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I previously had negative feelings toward dedicated appliances. I enjoy getting my hands dirty and knowing the ins and outs of our infrastructure.

However, after some discussion with my colleague earlier today, I'm wondering if that's the actual general consensus.

What do you feel you gain and lose when deploying a dedicated appliance? Do you believe the time saved is worth the added expense? What are the hidden costs?


locked by HopelessN00b Mar 13 '15 at 21:57

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closed as too broad by HopelessN00b Mar 13 '15 at 21:56

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up vote 1 down vote accepted


  • you get to ignore the man behind the curtain
  • the only way to use some specialized hardware (routers, etc)
  • Cost - in the age of integration and mass production, appliance hardware can be essentially 'bummed' down to a bare minimum BOM and then mass produced, losing an order of magnitude in price along the way. See: wifi routers


  • configuration backups - is there a way to automate them? If not, how often do you do it? how often do you test that?
  • adaptability - if the mfr didn't envision your desired use case, you're outta luck

The best of both worlds (IMHO):

  • appliance hardware with linux under the covers + the root password

Sometimes the appliance comes with specialized hardware that I'd have no possibility of duplicating, such as with the F5 BigIP hardware load-balancers. In those cases, the appliance is well worth the effort. The Cisco 6509 in our DC is a whonking big appliance with very specialized hardware, and I wouldn't dream of replacing that with software/hardware I can rip into.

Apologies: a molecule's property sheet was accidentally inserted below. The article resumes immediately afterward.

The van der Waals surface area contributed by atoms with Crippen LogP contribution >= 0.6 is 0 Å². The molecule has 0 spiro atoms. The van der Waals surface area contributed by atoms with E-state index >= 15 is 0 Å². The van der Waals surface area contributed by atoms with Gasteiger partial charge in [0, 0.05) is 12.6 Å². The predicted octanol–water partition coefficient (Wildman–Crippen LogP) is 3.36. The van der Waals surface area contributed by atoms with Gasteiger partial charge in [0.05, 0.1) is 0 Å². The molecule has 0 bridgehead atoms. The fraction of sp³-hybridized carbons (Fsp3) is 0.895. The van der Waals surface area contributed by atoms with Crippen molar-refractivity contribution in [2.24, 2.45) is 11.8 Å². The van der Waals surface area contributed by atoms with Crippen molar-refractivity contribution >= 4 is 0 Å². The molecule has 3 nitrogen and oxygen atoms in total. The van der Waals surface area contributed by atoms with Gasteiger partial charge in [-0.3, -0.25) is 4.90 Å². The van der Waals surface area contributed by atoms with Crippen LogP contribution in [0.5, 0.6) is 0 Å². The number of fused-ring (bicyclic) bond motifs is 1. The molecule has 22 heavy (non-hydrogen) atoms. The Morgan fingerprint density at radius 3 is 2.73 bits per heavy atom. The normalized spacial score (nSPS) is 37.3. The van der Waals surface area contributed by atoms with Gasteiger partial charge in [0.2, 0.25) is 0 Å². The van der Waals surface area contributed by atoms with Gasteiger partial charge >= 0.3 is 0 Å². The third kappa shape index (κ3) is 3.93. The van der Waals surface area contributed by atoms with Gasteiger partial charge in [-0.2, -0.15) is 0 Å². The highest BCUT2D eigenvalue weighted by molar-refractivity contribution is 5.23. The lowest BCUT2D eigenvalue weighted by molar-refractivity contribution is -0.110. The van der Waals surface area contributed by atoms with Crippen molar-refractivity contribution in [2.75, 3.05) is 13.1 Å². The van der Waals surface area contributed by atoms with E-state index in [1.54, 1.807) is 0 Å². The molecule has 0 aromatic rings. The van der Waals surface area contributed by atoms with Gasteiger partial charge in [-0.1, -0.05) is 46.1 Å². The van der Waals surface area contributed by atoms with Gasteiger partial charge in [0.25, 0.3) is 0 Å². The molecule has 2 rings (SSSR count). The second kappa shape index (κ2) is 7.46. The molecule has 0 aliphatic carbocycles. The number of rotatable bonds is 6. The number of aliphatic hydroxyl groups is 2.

Recently, appliance vendors have been offering VMWare images instead of hardware for those that just want to drop a binary blob in their ESX config instead of dealing with multiple physical servers. We have one of those right now. This makes it easier to scale up an appliance, since all you have to do is add resources it to it in the VIC.

Appliances, especially virtual appliances, are not a whole lot different than closed-source COTS. Their footprint is a lot bigger, and the debugging surfaces tend to be a LOT smaller, but not much different.

I don't mind them.

Except... each appliance is yet another discrete server that probably won't fit easily into our patching rotation and schedules. A lot of appliances really lag behind on certain OS patches, which can be a real problem. It is for this reason that I don't like using appliances unless there is no choice, or the platform for the appliance is one that isn't being actively exploited as is the case with Linux appliances.

"binary blob" is like an "atm machine" ;) – Mark Henderson Oct 20 '10 at 5:17

The comment on this question says it all for me:

"Our $200 Million Business crashed for 4 hours because you did WHAT???" – Stefan Lasiewski Oct 13 at 22:34

I could interpret this in two ways: Liability lies on the vendor so + for appliances. Or, you're more likely to not understand the underpinnings of your system and consequently, screw something up. – Belmin Fernandez Oct 20 '10 at 11:33
@Nimmy - good point actually I hadn't realised its ambiguity! I immediately felt it was #1, because chances are if you build it yourself you're far MORE likely to screw something up, and with #1 if it DOES screw up it's not your fault (probably) – Mark Henderson Oct 20 '10 at 19:28

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